Soul Shadow (2015)
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It was finished.

Ganondorf had been destroyed and Hyrule was at last freed from his malicious grasp. Every soul in the kingdom rejoiced, and every voice lifted the name of their savior in song. Princess Zelda reassumed her position in the monarchy and, with the help of the other Sages, returned the Triforce—as whole and shining as it had been when the Goddesses first created it—to its rightful place in the Sacred Realm.

Her next order of business was to offer her gratitude to Link, the Hero of Time, who had risked so much—not the least being his life—to defend a land he could have easily forsaken. Link accepted the praise with grace and humility, unaware that his moment in the light was to be intentionally brief. There was the matter of time and swords to be dealt with, and of all the lives in Hyrule, only one had been abbreviated in order to fulfill a victorious destiny.

Zelda, in her wise and patient voice, reminded Link that he had lost seven years of his life in order to be able to wield the Master Sword—the same sword which was now capable of affording everyone in the land of Hyrule a new future, untainted by the existence of Ganondorf.

“Return the sword, and we all have the chance to live those seven years as they should have been, under a free and prosperous kingdom,” she explained. “If you choose not to, then we shall simply move ahead and begin rebuilding what Ganondorf has destroyed, and pray that the nightmares will fade in time . . .”

Link had wanted to argue—felt that he should argue; after all, even terrible events had their place in history, and many good things could arise from such painful lessons—but he was weary from his quest and ready to go home. Zelda seemed to sense his conflict, and she smiled at him kindly.

“My dear Link,” she said, touching his dirty cheek with her gloved hand, “you of all people deserve a second chance. Please, return the sword, and then you will be free to return home. And this time there will be no war waiting for you—only peace. This I promise you.”

Link, reluctant but obedient, heeded Zelda’s admonition and accepted her parting kiss upon his brow. Then he stood and planted the Master Sword into its pedestal.

Seven years flashed backward in streaks of blue and white, memories destined to fade in the march of time unless the sword was drawn again. But Link, now a child with the fiery coals of adulthood rapidly cooling in his head, turned away from the sword and let the doors of the Temple of Time close behind him.

He followed Navi on one last journey across Hyrule Field, heading toward Kokiri Forest. They said their goodbyes on the path that led into the dark hollow of trees, and Link sniffed back his tears until he had hiccups. Navi flew up, sent a burst of blue sparkles raining down onto the boy’s head, and was gone in a twinkle.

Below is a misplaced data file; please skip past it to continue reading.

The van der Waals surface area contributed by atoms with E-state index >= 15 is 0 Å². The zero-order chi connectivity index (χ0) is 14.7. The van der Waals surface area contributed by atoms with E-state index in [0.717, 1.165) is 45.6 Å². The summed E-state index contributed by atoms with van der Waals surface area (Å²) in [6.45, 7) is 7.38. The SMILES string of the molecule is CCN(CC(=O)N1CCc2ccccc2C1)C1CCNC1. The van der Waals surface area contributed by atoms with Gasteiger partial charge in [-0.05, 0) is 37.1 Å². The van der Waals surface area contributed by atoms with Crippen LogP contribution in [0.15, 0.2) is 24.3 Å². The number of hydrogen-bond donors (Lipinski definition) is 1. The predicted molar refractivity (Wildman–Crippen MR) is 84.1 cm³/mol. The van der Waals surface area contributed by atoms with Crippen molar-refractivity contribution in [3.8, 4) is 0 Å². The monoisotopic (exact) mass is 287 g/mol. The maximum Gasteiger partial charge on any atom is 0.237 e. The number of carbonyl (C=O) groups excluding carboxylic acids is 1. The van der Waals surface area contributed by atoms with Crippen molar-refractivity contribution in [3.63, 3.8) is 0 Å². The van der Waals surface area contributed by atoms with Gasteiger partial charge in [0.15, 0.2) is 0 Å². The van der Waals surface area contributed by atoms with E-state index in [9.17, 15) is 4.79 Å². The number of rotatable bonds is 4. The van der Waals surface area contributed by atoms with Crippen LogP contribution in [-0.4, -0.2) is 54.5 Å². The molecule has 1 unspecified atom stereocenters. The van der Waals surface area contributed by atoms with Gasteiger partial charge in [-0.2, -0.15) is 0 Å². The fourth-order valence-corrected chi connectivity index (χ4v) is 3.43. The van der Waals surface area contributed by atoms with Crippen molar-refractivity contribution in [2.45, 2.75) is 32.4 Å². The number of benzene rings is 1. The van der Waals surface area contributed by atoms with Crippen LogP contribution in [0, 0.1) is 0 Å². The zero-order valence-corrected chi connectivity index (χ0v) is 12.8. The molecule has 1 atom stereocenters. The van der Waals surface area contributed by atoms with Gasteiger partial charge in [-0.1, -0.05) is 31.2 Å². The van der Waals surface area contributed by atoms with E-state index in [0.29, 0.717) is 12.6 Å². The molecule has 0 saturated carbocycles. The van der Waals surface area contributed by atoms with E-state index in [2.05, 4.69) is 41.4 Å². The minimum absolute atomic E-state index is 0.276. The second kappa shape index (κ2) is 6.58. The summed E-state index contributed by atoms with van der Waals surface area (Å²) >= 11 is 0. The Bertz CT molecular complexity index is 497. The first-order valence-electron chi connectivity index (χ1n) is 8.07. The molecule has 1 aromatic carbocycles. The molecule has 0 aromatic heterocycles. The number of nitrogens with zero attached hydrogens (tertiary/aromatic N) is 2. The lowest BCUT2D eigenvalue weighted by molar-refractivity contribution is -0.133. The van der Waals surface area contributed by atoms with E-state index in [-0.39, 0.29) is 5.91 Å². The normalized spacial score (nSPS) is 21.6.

Link walked back to his village, fairy-less and forlorn.

His sadness was forgotten a little when Saria ran out to greet him, shouting joyfully at his return. Even Mido seemed glad to see him, though he teased Link about just how dumb a person had to be to get lost in his own forest. Link bit his lip and endured the ribbing—Zelda had said it might be dangerous to mention anything about the quest . . . Wait, who was Zelda again? Yes, the Princess of Hyrule. But the quest . . . Hadn’t it started in the Lost Wood? And hadn’t he gotten appropriately lost in there for a day or two?  

Well, it didn’t matter anymore. His friends were here in front of him, and that was much more important than trying to remember a fairy tale he might have read in some old Kokiri book.

So Link pushed all of those confusing memories to the back of his mind, and there they withered, grew smaller, and eventually disappeared altogether.

Within a year, all that remained were gauzy dreams and distant feelings that seemed to belong to somebody else. Very soon even those went away.



Link went on with his life in Kokiri Forest, perfectly ignorant of what he had gone through to save the future that had now become his present. He never learned that Saria had been vested with the divine authority of Sage of the Forest, for that had happened during his quest, and Saria had sworn an oath to Zelda to withhold those details in order to allow Link a chance at a new life, a clean start. It seemed he had, at least for now.

Time marched on, writing new pages over the ugly ones and obliterating the dismal fate that was almost Hyrule’s future. And while the Water Temple at the bottom of Lake Hylia was cleansed of all traces of Ganondorf’s evil, the secret room at the end of the labyrinth of halls remained untouched, undisturbed, unmentioned. It was lost to time and memory, for all those who knew of its existence had been destroyed.